My Journey Toward Less

Driving home from the department store I thought about my problem. I wanted to own less clothing. To have only what I loved and needed. 


My desire for a moderately minimalistic wardrobe began six months after my fifteen-year-old son on died. It was 1999, and I was doing laundry. I walked past my son's bedroom, a room that was immortalized with everything in place exactly as it had been when he was alive. 
 
I felt a tiny wave of strength surface, a glimmer of faith bringing me to understand I was ready to begin the process of letting go of his things. But I needed to do it in baby steps. I cleared out a stack of his outgrown clothes. It was the only way my mother’s heart could manage the task. He was fifteen years old when he left this earth, and I let go first of what no longer would have fit him. Slowly, over a period of time, I gave away all of my son’s clothes, keeping only his sweatshirt for me to breath in the scent of him, to bury my face in long nights of remembering.

Next I began tossing things from my own well-stocked closet, giving away good quality clothes that I seldom wore—clothing that no longer fit the newly evolving me. Each month I eyeballed my closet and convinced myself to part with more and more. At the time it didn’t occur to me that I was beginning to walk toward a stress-free lifestyle of owning less. Back then I wondered if maybe my grief and sorrow had taken a dangerous turn. My family also worried about me.

I was forty-six years old, and the gentle, generous part of me that cheers for myself wanted me to have a plentiful wardrobe. But I wanted it to be small, no excess, and only what I loved and needed. At the end of each season I edited my closet, took stock of what needed to be replaced. I removed any neglected items to give to thrift stores or to friends. I was getting to know myself with a new identity. I was a mother without her son, and I craved simplicity, to own less, to be surrounded with beauty and find my rhythm without a lot of clutter.

In addition to my work as a freelance writer, I also worked in a corporate office environment and the majority of my wardrobe centered on work clothes. There was a strict dress code requiring a tailored look with structured jackets. In following the guidelines somewhere along the way I lost my sense of personal style. I had no idea what would be in my ideal wardrobe, so even if I could have tossed everything out and begin anew I didn’t know what I wanted other than for my wardrobe to be smaller and more workable, with everything worn often and loved. But other than that I hadn’t a clue. With frequent editing, although my closet was not bare, it had a forlorn look. My family members encouraged me to shop for new clothes, and I did.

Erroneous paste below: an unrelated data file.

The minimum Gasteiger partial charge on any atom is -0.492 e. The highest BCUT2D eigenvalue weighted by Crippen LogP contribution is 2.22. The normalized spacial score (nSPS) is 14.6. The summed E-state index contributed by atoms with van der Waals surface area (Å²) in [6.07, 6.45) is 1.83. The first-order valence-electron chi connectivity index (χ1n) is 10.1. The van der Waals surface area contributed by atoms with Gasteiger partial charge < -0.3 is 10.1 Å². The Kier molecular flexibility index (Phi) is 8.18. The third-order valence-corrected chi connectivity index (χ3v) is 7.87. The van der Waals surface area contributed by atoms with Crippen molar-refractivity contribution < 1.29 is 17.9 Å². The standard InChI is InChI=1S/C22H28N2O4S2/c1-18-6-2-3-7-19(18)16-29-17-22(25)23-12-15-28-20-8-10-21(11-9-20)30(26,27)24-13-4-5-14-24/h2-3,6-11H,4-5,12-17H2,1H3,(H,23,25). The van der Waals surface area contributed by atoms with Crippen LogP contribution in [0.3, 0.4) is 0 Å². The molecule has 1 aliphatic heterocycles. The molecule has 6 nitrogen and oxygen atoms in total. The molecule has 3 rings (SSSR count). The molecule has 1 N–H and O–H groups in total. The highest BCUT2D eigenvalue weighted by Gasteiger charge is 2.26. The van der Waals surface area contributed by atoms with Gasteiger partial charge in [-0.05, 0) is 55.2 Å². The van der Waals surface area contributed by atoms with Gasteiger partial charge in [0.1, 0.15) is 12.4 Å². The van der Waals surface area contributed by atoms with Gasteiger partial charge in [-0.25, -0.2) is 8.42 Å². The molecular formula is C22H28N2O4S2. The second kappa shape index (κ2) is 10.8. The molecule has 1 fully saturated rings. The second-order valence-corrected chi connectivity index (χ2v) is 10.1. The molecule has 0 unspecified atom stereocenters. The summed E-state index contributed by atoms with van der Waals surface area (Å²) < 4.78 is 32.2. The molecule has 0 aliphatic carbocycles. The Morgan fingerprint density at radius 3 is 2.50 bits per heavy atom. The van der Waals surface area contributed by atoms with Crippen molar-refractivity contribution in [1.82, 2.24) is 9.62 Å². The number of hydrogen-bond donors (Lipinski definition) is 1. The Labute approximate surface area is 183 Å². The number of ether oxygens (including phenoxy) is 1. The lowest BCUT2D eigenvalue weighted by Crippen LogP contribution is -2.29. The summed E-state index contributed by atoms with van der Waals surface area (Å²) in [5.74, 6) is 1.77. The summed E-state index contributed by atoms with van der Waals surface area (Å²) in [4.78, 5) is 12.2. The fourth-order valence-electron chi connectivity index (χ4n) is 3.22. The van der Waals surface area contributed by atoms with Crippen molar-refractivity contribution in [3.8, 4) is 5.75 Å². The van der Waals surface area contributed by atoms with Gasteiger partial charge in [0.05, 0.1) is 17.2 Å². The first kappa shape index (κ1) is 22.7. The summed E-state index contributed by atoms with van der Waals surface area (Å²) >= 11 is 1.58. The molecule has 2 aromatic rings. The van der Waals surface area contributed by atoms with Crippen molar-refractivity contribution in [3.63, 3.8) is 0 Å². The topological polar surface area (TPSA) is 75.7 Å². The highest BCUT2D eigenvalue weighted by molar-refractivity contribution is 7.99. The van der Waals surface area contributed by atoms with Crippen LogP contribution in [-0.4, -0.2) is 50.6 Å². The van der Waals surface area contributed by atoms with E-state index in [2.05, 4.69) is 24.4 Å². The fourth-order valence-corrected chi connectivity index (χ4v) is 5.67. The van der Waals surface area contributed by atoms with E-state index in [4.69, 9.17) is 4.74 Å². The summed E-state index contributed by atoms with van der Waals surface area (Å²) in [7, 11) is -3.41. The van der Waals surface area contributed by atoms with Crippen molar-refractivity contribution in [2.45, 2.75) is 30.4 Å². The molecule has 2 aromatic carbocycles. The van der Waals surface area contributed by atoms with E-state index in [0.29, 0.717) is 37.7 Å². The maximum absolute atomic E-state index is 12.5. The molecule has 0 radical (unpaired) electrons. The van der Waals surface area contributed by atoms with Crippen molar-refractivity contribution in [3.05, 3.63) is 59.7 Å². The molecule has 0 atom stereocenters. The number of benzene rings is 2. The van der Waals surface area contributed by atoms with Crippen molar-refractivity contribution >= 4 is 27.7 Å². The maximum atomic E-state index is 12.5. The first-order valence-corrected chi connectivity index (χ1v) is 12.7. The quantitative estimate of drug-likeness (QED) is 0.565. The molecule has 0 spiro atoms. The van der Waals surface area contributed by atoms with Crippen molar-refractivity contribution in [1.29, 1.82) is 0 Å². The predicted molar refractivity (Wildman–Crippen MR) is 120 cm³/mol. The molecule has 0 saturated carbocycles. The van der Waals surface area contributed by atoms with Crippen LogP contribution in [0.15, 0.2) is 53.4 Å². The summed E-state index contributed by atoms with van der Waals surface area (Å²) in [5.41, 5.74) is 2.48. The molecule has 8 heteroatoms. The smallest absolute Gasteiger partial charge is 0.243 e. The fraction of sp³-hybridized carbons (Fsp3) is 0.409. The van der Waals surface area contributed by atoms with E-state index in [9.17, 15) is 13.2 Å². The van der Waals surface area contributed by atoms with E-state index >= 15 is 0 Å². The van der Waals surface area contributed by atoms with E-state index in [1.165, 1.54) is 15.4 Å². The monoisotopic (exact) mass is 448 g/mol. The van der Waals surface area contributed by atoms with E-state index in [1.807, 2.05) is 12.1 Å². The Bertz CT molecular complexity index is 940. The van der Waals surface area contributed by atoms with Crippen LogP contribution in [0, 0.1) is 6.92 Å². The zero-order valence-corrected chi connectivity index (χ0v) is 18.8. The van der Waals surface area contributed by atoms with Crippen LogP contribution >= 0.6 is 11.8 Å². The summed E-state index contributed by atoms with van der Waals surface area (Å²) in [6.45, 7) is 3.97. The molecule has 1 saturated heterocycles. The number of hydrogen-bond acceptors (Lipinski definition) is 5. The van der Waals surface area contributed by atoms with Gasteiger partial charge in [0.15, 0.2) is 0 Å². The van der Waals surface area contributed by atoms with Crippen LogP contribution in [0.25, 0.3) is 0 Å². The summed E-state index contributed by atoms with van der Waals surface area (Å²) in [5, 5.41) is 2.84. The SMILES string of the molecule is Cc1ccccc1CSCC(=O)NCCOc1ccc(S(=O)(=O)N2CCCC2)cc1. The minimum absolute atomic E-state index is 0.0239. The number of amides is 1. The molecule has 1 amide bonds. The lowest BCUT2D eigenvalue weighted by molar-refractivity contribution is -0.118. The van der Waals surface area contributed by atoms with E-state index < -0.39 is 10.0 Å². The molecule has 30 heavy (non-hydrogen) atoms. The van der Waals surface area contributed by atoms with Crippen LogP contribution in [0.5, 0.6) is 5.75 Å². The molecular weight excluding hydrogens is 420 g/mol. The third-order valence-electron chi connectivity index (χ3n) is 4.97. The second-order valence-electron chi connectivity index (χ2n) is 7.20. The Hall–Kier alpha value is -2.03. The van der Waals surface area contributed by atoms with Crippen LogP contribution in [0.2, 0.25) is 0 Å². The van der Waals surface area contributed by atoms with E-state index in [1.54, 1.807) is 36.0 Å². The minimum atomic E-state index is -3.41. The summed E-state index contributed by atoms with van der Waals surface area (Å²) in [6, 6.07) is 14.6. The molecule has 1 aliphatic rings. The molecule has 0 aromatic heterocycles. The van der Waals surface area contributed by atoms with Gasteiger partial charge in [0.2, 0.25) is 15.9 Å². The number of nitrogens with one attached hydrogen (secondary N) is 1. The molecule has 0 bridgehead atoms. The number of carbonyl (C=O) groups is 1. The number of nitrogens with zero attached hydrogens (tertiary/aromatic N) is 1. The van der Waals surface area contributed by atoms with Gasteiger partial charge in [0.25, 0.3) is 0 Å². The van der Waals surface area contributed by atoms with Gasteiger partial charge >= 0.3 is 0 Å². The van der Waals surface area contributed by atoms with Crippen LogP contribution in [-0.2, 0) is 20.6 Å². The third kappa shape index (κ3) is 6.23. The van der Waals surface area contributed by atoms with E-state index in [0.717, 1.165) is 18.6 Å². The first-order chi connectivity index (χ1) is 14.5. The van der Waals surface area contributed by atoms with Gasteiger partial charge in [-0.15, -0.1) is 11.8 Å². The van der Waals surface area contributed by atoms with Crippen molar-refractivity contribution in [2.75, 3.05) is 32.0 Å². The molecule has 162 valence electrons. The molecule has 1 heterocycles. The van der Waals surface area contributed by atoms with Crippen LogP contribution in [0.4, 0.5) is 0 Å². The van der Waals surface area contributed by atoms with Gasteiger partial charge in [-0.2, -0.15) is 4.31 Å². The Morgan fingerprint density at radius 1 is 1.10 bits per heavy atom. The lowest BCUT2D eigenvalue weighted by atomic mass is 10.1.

To map out a new me I gathered purples, reds, earth tones, and hues of tan and green. I searched for travel friendly clothes that hinted of a well-used passport and would not wrinkle, versatile clothes that could be accessorized for work, yet casual enough to wear on the weekend. Most of all I wanted clothing I’d feel happy wearing. With my husband and daughter urging me, I began the process of updating my wardrobe. But I always stayed within a careful budget, and never had credit card debit. 

At home I dumped the contents of my shopping bag on my bed—a steel gray sweater to glide over a jersey skirt or to pair with jeans. I cut the tags off, and a few minutes later I tied them back on with a piece of clear plastic thread.

Jenny-dog curled by the door, gave a low growl and the red-brown fur on her neck stood up. Outside I could hear weeds rustling and I grabbed onto the dog’s collar so that she wouldn't move. And that’s when I saw the coyote, young and lean sprint off down towards the creek bed. I scratched my dog’s neck and raked my fingers through her fur and found a flea, and then another. Usually I never forgot to give the dog her medication, but this time I had procrastinated. Without a doubt I knew I must get back in the car and go to the vet’s office and buy what we needed to rid the dog of fleas. And while I was out I could return the sweater.

That afternoon was a marker moment. I didn’t know what, but I could feel something take root within me—an awakening. I was moving further and further away from what I wanted most—to own less. 

From a rocker by the open window I spent the rest of the day watching Scrub Jays dart from branch to branch, until the afternoon shadows melted into liquid dusk, and the wind turned wild. Then I removed the tag and pulled on the new gray sweater, feeling its silky texture against my skin, and I said a vow to keep the sweater, to wear it on any ordinary day, instead of saving it for good, because my life is now.

I sat while the stars, one by one, began to light the sky, and let the chill air of mother earth embrace me. It would take me a few more years to break the habit of saving clothes for good, and to find Project 333 and learn about a community of good people who embrace the concept of living with less, and to reach the good place where I am now— but that afternoon was a beginning.

Copyright © 2014 Terra Trevor. All rights reserved. 

Thank you to Courtney Carver, founder of Be More With Less for featuring a link to this essay on her website. 

Photo credit goes to Randy at Santa Fe Daily Photo.